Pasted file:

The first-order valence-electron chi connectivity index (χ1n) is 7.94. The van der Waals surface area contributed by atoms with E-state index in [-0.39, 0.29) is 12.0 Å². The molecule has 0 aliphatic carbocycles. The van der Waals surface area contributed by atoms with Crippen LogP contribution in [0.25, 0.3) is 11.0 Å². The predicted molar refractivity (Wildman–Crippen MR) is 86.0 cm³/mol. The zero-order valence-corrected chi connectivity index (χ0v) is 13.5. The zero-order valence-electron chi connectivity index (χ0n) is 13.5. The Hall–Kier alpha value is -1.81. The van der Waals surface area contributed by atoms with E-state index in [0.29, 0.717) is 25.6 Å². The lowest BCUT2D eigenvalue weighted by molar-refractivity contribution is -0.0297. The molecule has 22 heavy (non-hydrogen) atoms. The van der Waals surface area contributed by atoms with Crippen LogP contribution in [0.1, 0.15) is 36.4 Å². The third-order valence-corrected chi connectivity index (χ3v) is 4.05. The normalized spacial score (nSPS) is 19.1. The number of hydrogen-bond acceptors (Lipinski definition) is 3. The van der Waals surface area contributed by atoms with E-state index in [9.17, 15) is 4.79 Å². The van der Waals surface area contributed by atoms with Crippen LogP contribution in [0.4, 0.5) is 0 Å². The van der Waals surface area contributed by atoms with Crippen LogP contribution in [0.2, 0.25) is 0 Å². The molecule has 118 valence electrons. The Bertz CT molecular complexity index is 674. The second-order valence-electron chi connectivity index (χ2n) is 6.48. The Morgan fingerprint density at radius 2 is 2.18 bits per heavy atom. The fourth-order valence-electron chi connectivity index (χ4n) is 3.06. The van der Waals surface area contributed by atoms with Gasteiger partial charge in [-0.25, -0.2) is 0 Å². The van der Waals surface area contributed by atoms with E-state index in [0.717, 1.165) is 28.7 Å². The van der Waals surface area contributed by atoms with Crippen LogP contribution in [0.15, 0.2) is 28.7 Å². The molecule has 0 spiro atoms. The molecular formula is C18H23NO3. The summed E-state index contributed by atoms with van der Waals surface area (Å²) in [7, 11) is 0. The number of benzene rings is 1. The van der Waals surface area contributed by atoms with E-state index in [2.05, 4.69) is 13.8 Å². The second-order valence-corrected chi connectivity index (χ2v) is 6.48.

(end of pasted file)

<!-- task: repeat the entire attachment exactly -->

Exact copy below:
The first-order valence-electron chi connectivity index (χ1n) is 7.94. The van der Waals surface area contributed by atoms with E-state index in [-0.39, 0.29) is 12.0 Å². The molecule has 0 aliphatic carbocycles. The van der Waals surface area contributed by atoms with Crippen LogP contribution in [0.25, 0.3) is 11.0 Å². The predicted molar refractivity (Wildman–Crippen MR) is 86.0 cm³/mol. The zero-order valence-corrected chi connectivity index (χ0v) is 13.5. The zero-order valence-electron chi connectivity index (χ0n) is 13.5. The Hall–Kier alpha value is -1.81. The van der Waals surface area contributed by atoms with E-state index in [0.29, 0.717) is 25.6 Å². The lowest BCUT2D eigenvalue weighted by molar-refractivity contribution is -0.0297. The molecule has 22 heavy (non-hydrogen) atoms. The van der Waals surface area contributed by atoms with Crippen LogP contribution in [0.1, 0.15) is 36.4 Å². The third-order valence-corrected chi connectivity index (χ3v) is 4.05. The normalized spacial score (nSPS) is 19.1. The number of hydrogen-bond acceptors (Lipinski definition) is 3. The van der Waals surface area contributed by atoms with E-state index in [9.17, 15) is 4.79 Å². The van der Waals surface area contributed by atoms with Crippen LogP contribution in [0.4, 0.5) is 0 Å². The van der Waals surface area contributed by atoms with Crippen LogP contribution in [0.2, 0.25) is 0 Å². The molecule has 118 valence electrons. The Bertz CT molecular complexity index is 674. The second-order valence-electron chi connectivity index (χ2n) is 6.48. The Morgan fingerprint density at radius 2 is 2.18 bits per heavy atom. The fourth-order valence-electron chi connectivity index (χ4n) is 3.06. The van der Waals surface area contributed by atoms with Gasteiger partial charge in [-0.25, -0.2) is 0 Å². The van der Waals surface area contributed by atoms with E-state index in [0.717, 1.165) is 28.7 Å². The van der Waals surface area contributed by atoms with Crippen LogP contribution in [0.15, 0.2) is 28.7 Å². The molecule has 0 spiro atoms. The molecular formula is C18H23NO3. The summed E-state index contributed by atoms with van der Waals surface area (Å²) in [7, 11) is 0. The number of benzene rings is 1. The van der Waals surface area contributed by atoms with E-state index in [2.05, 4.69) is 13.8 Å². The second-order valence-corrected chi connectivity index (χ2v) is 6.48.